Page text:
Can wood hangers be recycled?
Sometimes. When I think of recycling wood, I think of barn wood, or basketball court floors. But those are larger planks of wood that can easily be repurposed into furniture, flooring or decor. Wood products that are small and thin like a hanger are hard to repurpose or remake into something else. So generally, a wood hanger cannot be recycled. But a wood hanger that is still intact can be re-used in a few different ways.
- It can be refinished. You can remove the existing finish and apply a new one to freshen it up.
- It can be donated to be used in thrift stores, local charities, etc.
- It can be repurposed into a scarf holder, jewelry holder, etc.
If the wood hanger is not intact and is unusable, there are still ways for the wood to be repurposed.
- It can be chipped and added as mulch to your garden.
- It can be burned as kindling in a wood fireplace.
Can plastic hangers be recycled?
In theory, most plastics can be recycled. So surely you can recycle a plastic hanger. In practice? Unfortunately, very few plastic hangers are recycled. In order to recycle them you need to know what kind of plastic it is, so it can be placed with other items of the same kind of plastic. But if your hanger doesn’t explicitly say what kind of plastic it is, then it will be sorted and sent to the landfill. As overuse of plastics is becoming a big problem in our world, we advise to avoid plastic hangers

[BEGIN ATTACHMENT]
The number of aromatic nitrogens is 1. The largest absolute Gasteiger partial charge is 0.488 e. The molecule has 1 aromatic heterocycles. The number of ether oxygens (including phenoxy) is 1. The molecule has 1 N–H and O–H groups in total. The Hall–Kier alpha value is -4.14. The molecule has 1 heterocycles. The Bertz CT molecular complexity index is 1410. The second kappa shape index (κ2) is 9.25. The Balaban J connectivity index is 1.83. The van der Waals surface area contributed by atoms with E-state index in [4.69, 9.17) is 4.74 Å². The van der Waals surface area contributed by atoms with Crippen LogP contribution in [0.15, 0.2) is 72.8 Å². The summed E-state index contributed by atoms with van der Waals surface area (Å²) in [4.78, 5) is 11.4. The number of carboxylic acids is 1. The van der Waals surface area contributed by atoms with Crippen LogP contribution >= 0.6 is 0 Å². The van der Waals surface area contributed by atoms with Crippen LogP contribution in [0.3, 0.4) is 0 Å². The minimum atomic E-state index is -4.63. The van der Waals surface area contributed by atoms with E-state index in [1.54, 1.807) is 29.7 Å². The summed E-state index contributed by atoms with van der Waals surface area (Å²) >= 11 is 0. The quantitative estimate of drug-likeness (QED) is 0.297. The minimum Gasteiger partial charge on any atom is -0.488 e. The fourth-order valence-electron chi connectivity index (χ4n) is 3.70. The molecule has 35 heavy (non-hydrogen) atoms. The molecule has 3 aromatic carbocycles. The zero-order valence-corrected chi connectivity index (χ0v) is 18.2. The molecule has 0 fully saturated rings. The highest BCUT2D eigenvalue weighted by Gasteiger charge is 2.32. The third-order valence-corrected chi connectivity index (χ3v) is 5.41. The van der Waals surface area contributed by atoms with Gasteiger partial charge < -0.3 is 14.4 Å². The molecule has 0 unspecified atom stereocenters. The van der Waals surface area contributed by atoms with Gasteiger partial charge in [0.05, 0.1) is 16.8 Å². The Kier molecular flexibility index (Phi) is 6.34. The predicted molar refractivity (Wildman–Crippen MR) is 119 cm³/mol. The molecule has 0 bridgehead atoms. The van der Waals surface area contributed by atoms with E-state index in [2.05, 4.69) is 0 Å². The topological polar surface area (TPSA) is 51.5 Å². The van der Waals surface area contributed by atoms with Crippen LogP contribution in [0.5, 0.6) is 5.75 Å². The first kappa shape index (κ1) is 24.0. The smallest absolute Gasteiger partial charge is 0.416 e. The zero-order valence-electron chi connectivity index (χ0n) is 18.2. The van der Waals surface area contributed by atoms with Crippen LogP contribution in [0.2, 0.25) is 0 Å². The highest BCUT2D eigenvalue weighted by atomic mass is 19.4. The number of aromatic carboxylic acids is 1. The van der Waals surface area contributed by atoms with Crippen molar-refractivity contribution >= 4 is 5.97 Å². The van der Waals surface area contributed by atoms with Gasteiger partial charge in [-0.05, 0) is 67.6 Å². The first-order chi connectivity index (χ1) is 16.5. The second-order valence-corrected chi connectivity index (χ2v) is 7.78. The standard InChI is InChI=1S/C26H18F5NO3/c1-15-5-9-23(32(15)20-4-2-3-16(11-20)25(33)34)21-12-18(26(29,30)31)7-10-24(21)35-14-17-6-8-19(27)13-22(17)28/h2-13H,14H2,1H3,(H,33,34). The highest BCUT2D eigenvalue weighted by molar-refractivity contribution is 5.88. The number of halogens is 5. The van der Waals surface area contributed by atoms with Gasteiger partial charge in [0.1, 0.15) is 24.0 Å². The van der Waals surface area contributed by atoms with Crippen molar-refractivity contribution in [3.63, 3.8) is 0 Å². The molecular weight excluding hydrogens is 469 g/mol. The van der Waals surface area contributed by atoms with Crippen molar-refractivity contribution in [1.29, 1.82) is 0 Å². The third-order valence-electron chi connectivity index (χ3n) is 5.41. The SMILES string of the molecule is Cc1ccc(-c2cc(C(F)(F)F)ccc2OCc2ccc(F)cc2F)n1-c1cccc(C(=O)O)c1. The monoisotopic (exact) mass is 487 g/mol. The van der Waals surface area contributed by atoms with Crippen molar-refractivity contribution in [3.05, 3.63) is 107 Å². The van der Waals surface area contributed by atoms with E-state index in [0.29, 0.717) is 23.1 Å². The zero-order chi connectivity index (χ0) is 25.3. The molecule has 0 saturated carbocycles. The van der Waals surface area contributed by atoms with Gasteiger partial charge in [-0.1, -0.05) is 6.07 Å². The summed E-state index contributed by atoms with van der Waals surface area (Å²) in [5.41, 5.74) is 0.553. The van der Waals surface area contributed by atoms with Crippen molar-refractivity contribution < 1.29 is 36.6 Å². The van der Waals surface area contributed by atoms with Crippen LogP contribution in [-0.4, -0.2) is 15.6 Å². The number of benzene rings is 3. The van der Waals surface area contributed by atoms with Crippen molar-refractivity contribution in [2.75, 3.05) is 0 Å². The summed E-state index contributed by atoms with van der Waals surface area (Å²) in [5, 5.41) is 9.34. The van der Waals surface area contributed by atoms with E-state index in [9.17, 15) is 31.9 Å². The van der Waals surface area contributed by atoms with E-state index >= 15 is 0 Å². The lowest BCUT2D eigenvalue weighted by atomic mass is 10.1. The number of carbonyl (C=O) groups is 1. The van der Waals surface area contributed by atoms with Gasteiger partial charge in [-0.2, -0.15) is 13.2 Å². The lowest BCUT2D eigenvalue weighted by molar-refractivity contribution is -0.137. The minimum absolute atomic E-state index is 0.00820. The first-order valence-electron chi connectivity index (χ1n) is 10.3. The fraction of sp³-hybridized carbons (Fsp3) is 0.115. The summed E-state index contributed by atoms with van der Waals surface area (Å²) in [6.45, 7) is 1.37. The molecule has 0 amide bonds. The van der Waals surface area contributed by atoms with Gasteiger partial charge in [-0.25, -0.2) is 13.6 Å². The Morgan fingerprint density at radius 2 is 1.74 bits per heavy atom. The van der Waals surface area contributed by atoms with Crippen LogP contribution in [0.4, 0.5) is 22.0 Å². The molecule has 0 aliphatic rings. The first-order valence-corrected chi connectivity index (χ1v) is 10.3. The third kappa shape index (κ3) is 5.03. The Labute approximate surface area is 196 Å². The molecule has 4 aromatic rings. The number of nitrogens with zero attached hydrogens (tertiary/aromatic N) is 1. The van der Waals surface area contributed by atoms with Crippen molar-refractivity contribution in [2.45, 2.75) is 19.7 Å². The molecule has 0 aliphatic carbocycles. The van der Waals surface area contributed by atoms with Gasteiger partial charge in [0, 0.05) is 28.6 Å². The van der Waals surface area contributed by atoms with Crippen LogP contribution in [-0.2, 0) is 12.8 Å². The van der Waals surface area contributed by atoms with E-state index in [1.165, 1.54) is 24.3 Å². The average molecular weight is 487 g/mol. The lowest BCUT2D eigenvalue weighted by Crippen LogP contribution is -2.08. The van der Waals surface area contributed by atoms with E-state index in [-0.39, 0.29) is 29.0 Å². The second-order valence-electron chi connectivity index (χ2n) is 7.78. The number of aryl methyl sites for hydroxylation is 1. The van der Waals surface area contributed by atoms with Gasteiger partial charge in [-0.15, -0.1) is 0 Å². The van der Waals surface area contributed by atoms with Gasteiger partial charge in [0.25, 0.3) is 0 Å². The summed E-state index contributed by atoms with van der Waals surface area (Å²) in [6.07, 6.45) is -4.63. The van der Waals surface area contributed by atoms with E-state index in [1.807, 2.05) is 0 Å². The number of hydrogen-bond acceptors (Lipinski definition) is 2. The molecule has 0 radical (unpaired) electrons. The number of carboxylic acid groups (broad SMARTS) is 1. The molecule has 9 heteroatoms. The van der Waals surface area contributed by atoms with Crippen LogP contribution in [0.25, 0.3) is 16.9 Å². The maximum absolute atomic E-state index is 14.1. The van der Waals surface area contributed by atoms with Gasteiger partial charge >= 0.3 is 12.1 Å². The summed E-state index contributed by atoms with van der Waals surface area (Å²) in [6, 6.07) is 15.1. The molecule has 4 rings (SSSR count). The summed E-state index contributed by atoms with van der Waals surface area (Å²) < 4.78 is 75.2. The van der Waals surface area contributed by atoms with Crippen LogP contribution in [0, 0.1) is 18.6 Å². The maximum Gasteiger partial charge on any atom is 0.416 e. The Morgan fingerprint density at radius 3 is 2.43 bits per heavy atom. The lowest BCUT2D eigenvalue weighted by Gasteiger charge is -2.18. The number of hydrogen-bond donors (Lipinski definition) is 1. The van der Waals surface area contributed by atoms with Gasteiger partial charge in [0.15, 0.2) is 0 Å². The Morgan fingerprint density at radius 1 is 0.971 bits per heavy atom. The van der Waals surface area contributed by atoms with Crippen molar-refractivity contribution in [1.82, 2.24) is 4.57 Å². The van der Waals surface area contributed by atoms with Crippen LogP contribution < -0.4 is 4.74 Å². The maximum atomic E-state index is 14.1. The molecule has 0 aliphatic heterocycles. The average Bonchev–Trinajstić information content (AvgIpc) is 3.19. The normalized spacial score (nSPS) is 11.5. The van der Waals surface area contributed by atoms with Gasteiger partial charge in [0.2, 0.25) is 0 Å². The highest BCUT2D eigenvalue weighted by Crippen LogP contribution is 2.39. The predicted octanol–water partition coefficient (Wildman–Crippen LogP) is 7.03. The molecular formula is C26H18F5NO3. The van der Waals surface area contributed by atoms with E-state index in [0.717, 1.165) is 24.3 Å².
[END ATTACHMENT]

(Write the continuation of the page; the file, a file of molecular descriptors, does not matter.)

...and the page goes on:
Can velvet hangers by recycled?
That is a big no. Velvet hangers are plastic with plastic fibers (flocking) glued to it. The type of plastic used in the hanger and the type of plastic used in the flocking are different. So in order to recycle them a center would need to separate the velvet from the structure of the hanger, which is nearly impossible to do. So those also find their way to the landfill.
Can wire hangers be recycled?
Once again, unfortunately no. Most scrap metal recyclers will want to know what kind of metal the wire hanger is, if you don’t know, they won’t take it. Also, because of the unusual shape of a hanger, they would want to unwind it and straighten the wires before running them through their machines. Which the labor cost to do so is not worth the cost of the metal recovered, so financially it doesn’t make sense to a recycling company.